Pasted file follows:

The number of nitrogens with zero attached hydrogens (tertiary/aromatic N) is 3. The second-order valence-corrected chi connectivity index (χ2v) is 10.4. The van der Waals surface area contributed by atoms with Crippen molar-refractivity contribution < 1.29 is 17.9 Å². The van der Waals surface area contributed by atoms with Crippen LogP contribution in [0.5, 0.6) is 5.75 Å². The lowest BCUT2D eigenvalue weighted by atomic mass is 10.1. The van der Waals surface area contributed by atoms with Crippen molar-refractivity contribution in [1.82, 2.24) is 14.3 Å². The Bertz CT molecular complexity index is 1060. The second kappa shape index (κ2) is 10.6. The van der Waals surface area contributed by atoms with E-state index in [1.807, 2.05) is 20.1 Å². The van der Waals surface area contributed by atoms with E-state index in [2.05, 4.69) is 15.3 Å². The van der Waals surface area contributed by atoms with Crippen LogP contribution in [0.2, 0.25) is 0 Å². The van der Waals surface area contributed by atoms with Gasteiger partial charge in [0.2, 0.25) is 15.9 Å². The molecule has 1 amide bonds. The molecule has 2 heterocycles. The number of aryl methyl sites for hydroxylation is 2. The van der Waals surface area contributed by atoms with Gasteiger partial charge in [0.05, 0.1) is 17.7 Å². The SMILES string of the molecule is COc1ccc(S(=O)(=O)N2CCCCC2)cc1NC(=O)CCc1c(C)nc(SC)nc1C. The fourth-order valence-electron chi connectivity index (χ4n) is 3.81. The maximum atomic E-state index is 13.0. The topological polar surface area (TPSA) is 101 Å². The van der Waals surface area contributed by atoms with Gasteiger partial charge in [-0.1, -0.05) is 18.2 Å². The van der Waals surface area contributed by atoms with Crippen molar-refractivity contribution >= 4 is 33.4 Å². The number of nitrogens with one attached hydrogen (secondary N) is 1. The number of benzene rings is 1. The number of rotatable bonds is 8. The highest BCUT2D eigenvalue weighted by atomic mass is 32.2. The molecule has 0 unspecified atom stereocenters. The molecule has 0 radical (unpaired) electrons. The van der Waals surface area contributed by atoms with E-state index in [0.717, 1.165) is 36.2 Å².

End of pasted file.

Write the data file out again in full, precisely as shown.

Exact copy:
The number of nitrogens with zero attached hydrogens (tertiary/aromatic N) is 3. The second-order valence-corrected chi connectivity index (χ2v) is 10.4. The van der Waals surface area contributed by atoms with Crippen molar-refractivity contribution < 1.29 is 17.9 Å². The van der Waals surface area contributed by atoms with Crippen LogP contribution in [0.5, 0.6) is 5.75 Å². The lowest BCUT2D eigenvalue weighted by atomic mass is 10.1. The van der Waals surface area contributed by atoms with Crippen molar-refractivity contribution in [1.82, 2.24) is 14.3 Å². The Bertz CT molecular complexity index is 1060. The second kappa shape index (κ2) is 10.6. The van der Waals surface area contributed by atoms with E-state index in [1.807, 2.05) is 20.1 Å². The van der Waals surface area contributed by atoms with E-state index in [2.05, 4.69) is 15.3 Å². The van der Waals surface area contributed by atoms with Crippen LogP contribution in [0.2, 0.25) is 0 Å². The van der Waals surface area contributed by atoms with Gasteiger partial charge in [0.2, 0.25) is 15.9 Å². The molecule has 1 amide bonds. The molecule has 2 heterocycles. The number of aryl methyl sites for hydroxylation is 2. The van der Waals surface area contributed by atoms with Gasteiger partial charge in [0.05, 0.1) is 17.7 Å². The SMILES string of the molecule is COc1ccc(S(=O)(=O)N2CCCCC2)cc1NC(=O)CCc1c(C)nc(SC)nc1C. The fourth-order valence-electron chi connectivity index (χ4n) is 3.81. The maximum atomic E-state index is 13.0. The topological polar surface area (TPSA) is 101 Å². The van der Waals surface area contributed by atoms with Gasteiger partial charge in [-0.1, -0.05) is 18.2 Å². The van der Waals surface area contributed by atoms with Crippen molar-refractivity contribution >= 4 is 33.4 Å². The number of nitrogens with one attached hydrogen (secondary N) is 1. The number of benzene rings is 1. The number of rotatable bonds is 8. The highest BCUT2D eigenvalue weighted by atomic mass is 32.2. The molecule has 0 unspecified atom stereocenters. The molecule has 0 radical (unpaired) electrons. The van der Waals surface area contributed by atoms with E-state index in [0.717, 1.165) is 36.2 Å².